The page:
Our regular weekly roundup of brain science news starts off with a story written by Lisa Sanders, M.D., in the New York Times. It concerns an unusual case of migraine that turned out to be something else, and underlines the need for looking beyond obvious diagnoses.

Intervention with an antioxidant early in the Parkinson’s disease may break a newly identified toxic cascade that leads to neuronal degeneration. The Northwestern Medicine scientists behind the study also found that mouse models of Parkinson’s didn’t have the same abnormalities they found in human Parkinson’s neurons, highlighting the importance of studying human neurons to develop new therapies.

More evidence came out his week supporting a strong association between gut bacteria and multiple sclerosis, with researchers at UC San Francisco identifying specific gut microbes linked with multiple sclerosis in human patients.  Since the microbiome is very malleable, the one of the authors notes, it would be relatively easy to alter it in an adult who has MS or is susceptible - something you cannot do with genetic approaches.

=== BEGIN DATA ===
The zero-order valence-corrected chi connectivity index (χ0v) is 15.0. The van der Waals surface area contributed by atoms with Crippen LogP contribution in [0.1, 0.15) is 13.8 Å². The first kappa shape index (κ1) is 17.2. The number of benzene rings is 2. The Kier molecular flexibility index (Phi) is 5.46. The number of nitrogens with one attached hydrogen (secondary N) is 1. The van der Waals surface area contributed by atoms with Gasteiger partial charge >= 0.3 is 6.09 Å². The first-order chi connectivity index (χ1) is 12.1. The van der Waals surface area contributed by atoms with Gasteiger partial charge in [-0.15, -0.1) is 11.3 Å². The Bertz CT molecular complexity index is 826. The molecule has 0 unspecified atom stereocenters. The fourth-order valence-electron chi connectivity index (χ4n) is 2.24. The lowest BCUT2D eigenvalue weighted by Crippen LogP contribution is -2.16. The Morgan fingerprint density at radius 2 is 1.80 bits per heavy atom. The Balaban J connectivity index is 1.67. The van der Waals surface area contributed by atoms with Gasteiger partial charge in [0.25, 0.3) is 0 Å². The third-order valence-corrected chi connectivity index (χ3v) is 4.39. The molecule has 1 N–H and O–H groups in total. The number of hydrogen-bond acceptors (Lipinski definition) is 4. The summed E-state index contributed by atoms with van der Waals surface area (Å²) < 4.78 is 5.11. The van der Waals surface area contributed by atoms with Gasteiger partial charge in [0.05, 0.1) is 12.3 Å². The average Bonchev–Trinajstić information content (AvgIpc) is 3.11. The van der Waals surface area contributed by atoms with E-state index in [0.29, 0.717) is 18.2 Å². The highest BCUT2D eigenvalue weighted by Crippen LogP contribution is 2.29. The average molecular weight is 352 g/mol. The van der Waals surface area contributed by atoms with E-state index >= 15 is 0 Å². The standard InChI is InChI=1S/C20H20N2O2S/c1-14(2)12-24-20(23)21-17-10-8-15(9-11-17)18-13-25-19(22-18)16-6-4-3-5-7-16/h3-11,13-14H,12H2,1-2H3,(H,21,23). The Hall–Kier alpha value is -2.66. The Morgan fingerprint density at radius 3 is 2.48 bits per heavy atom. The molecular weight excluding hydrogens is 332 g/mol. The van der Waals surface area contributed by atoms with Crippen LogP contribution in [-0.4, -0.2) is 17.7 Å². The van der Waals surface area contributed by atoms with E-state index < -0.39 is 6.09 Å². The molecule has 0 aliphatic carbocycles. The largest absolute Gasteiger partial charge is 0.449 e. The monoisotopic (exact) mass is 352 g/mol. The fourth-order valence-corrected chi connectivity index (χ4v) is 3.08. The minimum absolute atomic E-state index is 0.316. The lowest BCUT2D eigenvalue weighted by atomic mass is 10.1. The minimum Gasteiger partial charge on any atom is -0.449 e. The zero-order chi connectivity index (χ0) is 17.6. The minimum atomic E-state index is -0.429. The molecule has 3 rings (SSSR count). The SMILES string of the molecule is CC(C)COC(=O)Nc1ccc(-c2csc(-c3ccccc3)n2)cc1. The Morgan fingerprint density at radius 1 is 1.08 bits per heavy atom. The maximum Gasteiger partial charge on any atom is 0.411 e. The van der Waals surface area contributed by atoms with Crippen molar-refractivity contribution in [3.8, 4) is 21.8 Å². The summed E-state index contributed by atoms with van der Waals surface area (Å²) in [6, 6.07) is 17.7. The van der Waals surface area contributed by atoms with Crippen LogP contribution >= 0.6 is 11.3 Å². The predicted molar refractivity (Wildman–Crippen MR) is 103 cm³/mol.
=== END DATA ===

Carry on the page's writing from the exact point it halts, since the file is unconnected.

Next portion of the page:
Balancing that hopeful MS news, an article in Multiple Sclerosis News Today says that the plethora of Multiple Sclerosis apps appearing may not be all for the good of the MS community, citing privacy concerns, among others.

Autism News

The highest viewed story of the week on sciencebeta was the news that a team of scientists have laid out a potential mechanism behind the phenomenon of severe immune reaction during pregnancy— known as Maternal Immune Activation - increasing the risk of neurodevelopmental disorders like autism. If the results, from a mouse model, also hold true in human studies, the findings may provide a potential way to mitigate the risk of autism.

More autism spectrum disorder news comes from a letter in the New England Journal of Medicine by three University of California, San Diego scientists. The correspondence suggests that an improved understanding of the perceived link between adverse reactions to vaccinations and autism could help doctors better address concerns about vaccination. Their data showed no significant difference between rates of vaccination among children with and those without autism, but that the rate of vaccination among full biologic infant siblings of children with autism spectrum disorder was 83.1%, as compared with 97.0% among low-risk infants.

Lastly, an interview with Alix Generous, a female diagnosed with autism spectrum disorder, made interesting video viewing. See below.

Image: MRC NIMR, Wellcome Images

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